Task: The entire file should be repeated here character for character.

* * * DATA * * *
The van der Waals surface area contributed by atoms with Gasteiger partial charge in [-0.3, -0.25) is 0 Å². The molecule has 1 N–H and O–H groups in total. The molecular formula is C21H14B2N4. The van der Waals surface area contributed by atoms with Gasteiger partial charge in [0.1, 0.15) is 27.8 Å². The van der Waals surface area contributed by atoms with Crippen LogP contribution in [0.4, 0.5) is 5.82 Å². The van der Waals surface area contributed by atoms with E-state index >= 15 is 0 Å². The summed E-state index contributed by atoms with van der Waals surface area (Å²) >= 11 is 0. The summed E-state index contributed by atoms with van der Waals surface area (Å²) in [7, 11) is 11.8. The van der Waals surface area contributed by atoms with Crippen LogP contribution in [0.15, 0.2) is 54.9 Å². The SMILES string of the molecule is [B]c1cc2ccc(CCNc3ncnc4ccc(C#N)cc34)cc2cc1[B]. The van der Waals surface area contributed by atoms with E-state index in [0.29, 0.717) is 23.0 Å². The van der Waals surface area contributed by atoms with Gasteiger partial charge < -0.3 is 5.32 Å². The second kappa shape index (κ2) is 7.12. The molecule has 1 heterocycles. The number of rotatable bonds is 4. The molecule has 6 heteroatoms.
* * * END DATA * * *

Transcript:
The van der Waals surface area contributed by atoms with Gasteiger partial charge in [-0.3, -0.25) is 0 Å². The molecule has 1 N–H and O–H groups in total. The molecular formula is C21H14B2N4. The van der Waals surface area contributed by atoms with Gasteiger partial charge in [0.1, 0.15) is 27.8 Å². The van der Waals surface area contributed by atoms with Crippen LogP contribution in [0.4, 0.5) is 5.82 Å². The van der Waals surface area contributed by atoms with E-state index >= 15 is 0 Å². The summed E-state index contributed by atoms with van der Waals surface area (Å²) >= 11 is 0. The summed E-state index contributed by atoms with van der Waals surface area (Å²) in [7, 11) is 11.8. The van der Waals surface area contributed by atoms with Crippen LogP contribution in [0.15, 0.2) is 54.9 Å². The SMILES string of the molecule is [B]c1cc2ccc(CCNc3ncnc4ccc(C#N)cc34)cc2cc1[B]. The van der Waals surface area contributed by atoms with E-state index in [0.29, 0.717) is 23.0 Å². The van der Waals surface area contributed by atoms with Gasteiger partial charge < -0.3 is 5.32 Å². The second kappa shape index (κ2) is 7.12. The molecule has 1 heterocycles. The number of rotatable bonds is 4. The molecule has 6 heteroatoms.